• Well, this code would make 5000 requests to the server if running for 4 hours. In a 10 minute operation this would make 150 requests, which is quite far from 5000. He didn't say he wants it in one request.
    – Odin
    Dec 21, 2010 at 8:26

Something seems fishy.

I'm not familiar with databases that can't update 5000 records in a flash... So this isn't just a single update you're applying but a record by record update?

Consider a system which lets a user download 5000 entries and does not mark which ones have been edited and then at the end of making updates applied a single update button which would require that all 5000 records be passed back in some way. That would be worst case.

So there may be some way to partition the problem such that there is no wait time. Consider for instance a temporary db table (or just in the applications memory, pretty easy by just creating a list of ORM entities... but that's an aside) then when it comes time to commit those updates they can at least be done in a batch without requiring any client/server transfer. It may even be possible to mark the individual fields which were edited so there is nothing more updated on the DB except exactly what changed.

There are long running processes and I know sometimes you're stuck having to use what someone has provided you with... but perhaps with a bit of thinking you can simply get rid of the wait time.


I once did something similar this way (similar to Zain Shaikh, but simpler):

On the server

int toUpdate = 5000;  
int updated = 0;  
int prev = updated;
while(updated < toUpdate)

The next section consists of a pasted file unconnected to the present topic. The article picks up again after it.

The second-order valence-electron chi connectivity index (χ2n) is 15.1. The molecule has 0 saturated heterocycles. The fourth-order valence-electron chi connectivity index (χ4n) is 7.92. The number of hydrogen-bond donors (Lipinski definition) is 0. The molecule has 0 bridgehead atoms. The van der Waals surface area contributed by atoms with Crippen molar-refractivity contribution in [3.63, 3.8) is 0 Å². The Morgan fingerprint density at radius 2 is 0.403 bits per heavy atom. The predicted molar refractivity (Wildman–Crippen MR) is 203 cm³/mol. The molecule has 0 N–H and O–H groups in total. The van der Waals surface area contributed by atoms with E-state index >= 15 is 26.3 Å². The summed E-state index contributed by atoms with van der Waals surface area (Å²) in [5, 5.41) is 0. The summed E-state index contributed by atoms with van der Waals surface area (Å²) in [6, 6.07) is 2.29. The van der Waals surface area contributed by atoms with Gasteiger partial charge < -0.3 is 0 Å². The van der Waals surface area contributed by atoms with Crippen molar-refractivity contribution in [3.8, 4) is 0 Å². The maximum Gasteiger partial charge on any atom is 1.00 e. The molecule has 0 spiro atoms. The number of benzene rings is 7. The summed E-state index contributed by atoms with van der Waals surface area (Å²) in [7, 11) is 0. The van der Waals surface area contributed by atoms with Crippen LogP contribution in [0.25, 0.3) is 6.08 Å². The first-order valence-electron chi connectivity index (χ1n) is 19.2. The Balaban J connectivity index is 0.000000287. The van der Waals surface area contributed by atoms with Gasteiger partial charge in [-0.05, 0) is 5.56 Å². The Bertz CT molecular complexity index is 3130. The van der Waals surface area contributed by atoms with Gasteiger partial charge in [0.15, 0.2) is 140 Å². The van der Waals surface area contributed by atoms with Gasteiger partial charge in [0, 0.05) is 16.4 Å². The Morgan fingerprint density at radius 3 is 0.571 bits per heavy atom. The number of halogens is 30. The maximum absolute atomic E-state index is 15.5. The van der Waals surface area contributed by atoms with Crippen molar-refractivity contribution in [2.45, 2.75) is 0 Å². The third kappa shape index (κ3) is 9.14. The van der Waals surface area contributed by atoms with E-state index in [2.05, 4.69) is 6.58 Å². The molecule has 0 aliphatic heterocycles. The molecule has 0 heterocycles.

updated = getAlreadyUpdatedRows();
    flushToClient(generateZeroSequenceOfLength(updated - prev));  
    prev = updated;  

On the client
Follow the Zain Shaikh path but on ProcessInput simply resize your progress bar according to the ratio between the number of records to update and the input.length.

This solution often trades client side complexity for network bandwidth.

Do not mix this server activity with an eventual file import, unless you really know what you are doing. You would be trading db queries (the select for counting the updated rows) for stability: what if the user change page? There's no problem for the progress bar, but the import would not be completed.


For showing progress during load, I would modify my backend so that it can do selective loading.

For example,

var total_rec = 5000;
var load_steps = 20;
var per_load = total_rev / load_steps;
var loaded = 0; 
while (loaded < total_rec) {
    loaded += per_load;

Every time the load is done, update the progress bar.

An alternative way to modify the backend can be